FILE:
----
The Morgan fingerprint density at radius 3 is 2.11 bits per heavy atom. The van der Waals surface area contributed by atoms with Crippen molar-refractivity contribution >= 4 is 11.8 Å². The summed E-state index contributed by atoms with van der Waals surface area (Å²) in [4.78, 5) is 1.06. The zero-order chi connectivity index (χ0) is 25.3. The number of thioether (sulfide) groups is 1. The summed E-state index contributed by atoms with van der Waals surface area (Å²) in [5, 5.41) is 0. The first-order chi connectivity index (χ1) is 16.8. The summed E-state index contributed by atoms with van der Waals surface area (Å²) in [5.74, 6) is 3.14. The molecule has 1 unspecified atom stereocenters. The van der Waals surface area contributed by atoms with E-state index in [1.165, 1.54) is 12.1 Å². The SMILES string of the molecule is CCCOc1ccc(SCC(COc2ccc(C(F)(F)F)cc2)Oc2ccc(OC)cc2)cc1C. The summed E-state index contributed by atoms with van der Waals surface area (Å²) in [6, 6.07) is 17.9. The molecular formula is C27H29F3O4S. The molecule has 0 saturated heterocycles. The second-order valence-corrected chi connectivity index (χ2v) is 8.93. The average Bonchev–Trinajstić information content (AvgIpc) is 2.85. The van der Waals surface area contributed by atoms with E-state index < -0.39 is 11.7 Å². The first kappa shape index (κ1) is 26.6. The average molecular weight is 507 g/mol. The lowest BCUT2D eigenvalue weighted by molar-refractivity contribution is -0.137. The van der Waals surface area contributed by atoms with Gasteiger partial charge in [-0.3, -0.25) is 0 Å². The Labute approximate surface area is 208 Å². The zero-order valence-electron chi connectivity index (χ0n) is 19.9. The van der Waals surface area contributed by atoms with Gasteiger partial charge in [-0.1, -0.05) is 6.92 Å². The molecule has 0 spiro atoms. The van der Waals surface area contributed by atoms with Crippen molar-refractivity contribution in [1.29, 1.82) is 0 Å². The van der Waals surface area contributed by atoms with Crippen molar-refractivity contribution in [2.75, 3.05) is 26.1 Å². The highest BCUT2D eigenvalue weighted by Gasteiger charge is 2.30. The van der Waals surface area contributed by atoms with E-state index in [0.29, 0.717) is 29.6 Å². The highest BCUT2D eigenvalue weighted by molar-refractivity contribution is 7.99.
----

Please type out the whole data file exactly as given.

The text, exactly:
The Morgan fingerprint density at radius 3 is 2.11 bits per heavy atom. The van der Waals surface area contributed by atoms with Crippen molar-refractivity contribution >= 4 is 11.8 Å². The summed E-state index contributed by atoms with van der Waals surface area (Å²) in [4.78, 5) is 1.06. The zero-order chi connectivity index (χ0) is 25.3. The number of thioether (sulfide) groups is 1. The summed E-state index contributed by atoms with van der Waals surface area (Å²) in [5, 5.41) is 0. The first-order chi connectivity index (χ1) is 16.8. The summed E-state index contributed by atoms with van der Waals surface area (Å²) in [5.74, 6) is 3.14. The molecule has 1 unspecified atom stereocenters. The van der Waals surface area contributed by atoms with E-state index in [1.165, 1.54) is 12.1 Å². The SMILES string of the molecule is CCCOc1ccc(SCC(COc2ccc(C(F)(F)F)cc2)Oc2ccc(OC)cc2)cc1C. The summed E-state index contributed by atoms with van der Waals surface area (Å²) in [6, 6.07) is 17.9. The molecular formula is C27H29F3O4S. The molecule has 0 saturated heterocycles. The second-order valence-corrected chi connectivity index (χ2v) is 8.93. The average Bonchev–Trinajstić information content (AvgIpc) is 2.85. The van der Waals surface area contributed by atoms with E-state index < -0.39 is 11.7 Å². The first kappa shape index (κ1) is 26.6. The average molecular weight is 507 g/mol. The lowest BCUT2D eigenvalue weighted by molar-refractivity contribution is -0.137. The van der Waals surface area contributed by atoms with Gasteiger partial charge in [-0.3, -0.25) is 0 Å². The Labute approximate surface area is 208 Å². The zero-order valence-electron chi connectivity index (χ0n) is 19.9. The van der Waals surface area contributed by atoms with Gasteiger partial charge in [-0.1, -0.05) is 6.92 Å². The molecule has 0 spiro atoms. The van der Waals surface area contributed by atoms with Crippen molar-refractivity contribution in [1.29, 1.82) is 0 Å². The van der Waals surface area contributed by atoms with Crippen molar-refractivity contribution in [2.75, 3.05) is 26.1 Å². The highest BCUT2D eigenvalue weighted by Gasteiger charge is 2.30. The van der Waals surface area contributed by atoms with E-state index in [0.29, 0.717) is 29.6 Å². The highest BCUT2D eigenvalue weighted by molar-refractivity contribution is 7.99.